Dr Croft is aware that conservative Evangelicals — of whom he has many active and vocal representatives in his diocese — are unpersuaded by the distress of same-sex-attracted people, which they consider to be a consequence of sinful desires. And his argument about the importance of mission to a UK population alienated by the Church’s stance (he describes his Charismatic Evangelical roots) is similarly ineffective in changing the minds of Evangelicals who expect a disjunction between the Church and the “world”.

He thus turns to scripture, and Christ’s test of fruitfulness in the Sermon on the Mount: “A good tree cannot bear bad fruit, nor can a bad tree bear good fruit.” And he writes: “The conclusion I have drawn, from all of my listening, is that we have a situation in which the present position of the Church of England, set as we are within our present social and missional context, is producing bad fruit.”

He writes that it is paradoxical for the Church to commend the goods of permanent, stable, and faithful relationships for heterosexual people in marriage and “in the delight and tenderness of sexual union and joyful commitment to the end of their lives” (quoting the preface to the Common Worship marriage service), and yet deny the same for homosexual people.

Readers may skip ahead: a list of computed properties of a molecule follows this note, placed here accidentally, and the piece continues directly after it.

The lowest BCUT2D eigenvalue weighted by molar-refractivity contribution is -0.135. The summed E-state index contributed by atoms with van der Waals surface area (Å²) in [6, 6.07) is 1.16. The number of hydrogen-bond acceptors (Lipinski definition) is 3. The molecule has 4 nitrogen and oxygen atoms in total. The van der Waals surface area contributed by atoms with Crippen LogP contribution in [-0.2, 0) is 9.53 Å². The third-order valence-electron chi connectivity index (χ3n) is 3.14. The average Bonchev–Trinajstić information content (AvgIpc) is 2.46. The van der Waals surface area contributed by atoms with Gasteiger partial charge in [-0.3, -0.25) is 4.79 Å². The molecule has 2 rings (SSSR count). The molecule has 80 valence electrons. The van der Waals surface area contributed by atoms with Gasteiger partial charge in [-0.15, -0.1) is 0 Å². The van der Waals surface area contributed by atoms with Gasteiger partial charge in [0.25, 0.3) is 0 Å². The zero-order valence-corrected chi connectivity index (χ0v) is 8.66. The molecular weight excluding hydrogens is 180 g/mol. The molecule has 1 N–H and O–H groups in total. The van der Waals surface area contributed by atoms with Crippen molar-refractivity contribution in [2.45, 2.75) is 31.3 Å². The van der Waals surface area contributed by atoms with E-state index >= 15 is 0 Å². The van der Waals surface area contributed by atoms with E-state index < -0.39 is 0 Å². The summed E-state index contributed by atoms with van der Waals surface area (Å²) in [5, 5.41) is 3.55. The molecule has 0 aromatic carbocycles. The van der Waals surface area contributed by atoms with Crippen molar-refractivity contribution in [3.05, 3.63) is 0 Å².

And he continues: “Is there bad fruit from acceptance of, or the blessing of, these relationships? If there is, I cannot see it. To be sure, a relationship between two people of the same sex can go wrong, just as a relationship between a man and a woman can. But overall, our society has been enriched, not diminished, by the encouragement of stable same-sex unions.”

Dr Croft tackles the prohibitive texts in the Bible, arguing that most do not apply to the present situation, though he acknowledges the seeming unambiguity of St Paul’s description of godless living in Romans 1.26-27.

He maintains, though, that these passages must be viewed in the light of four hermeneutical principles: the centrality of Christ, the primacy of mercy, Christ’s silence on the topic (as opposed, for example, to his clarity on the topic of divorce), and “permission for development” — the belief that, in giving St Peter the keys to the Kingdom of heaven, Christ was entrusting the Church “with responsibility and flexibility in matters of ethics, consistent with the principles of love, to enable development and evolution in the light of changes in knowledge and the culture in which the gospel is taking form and shape”.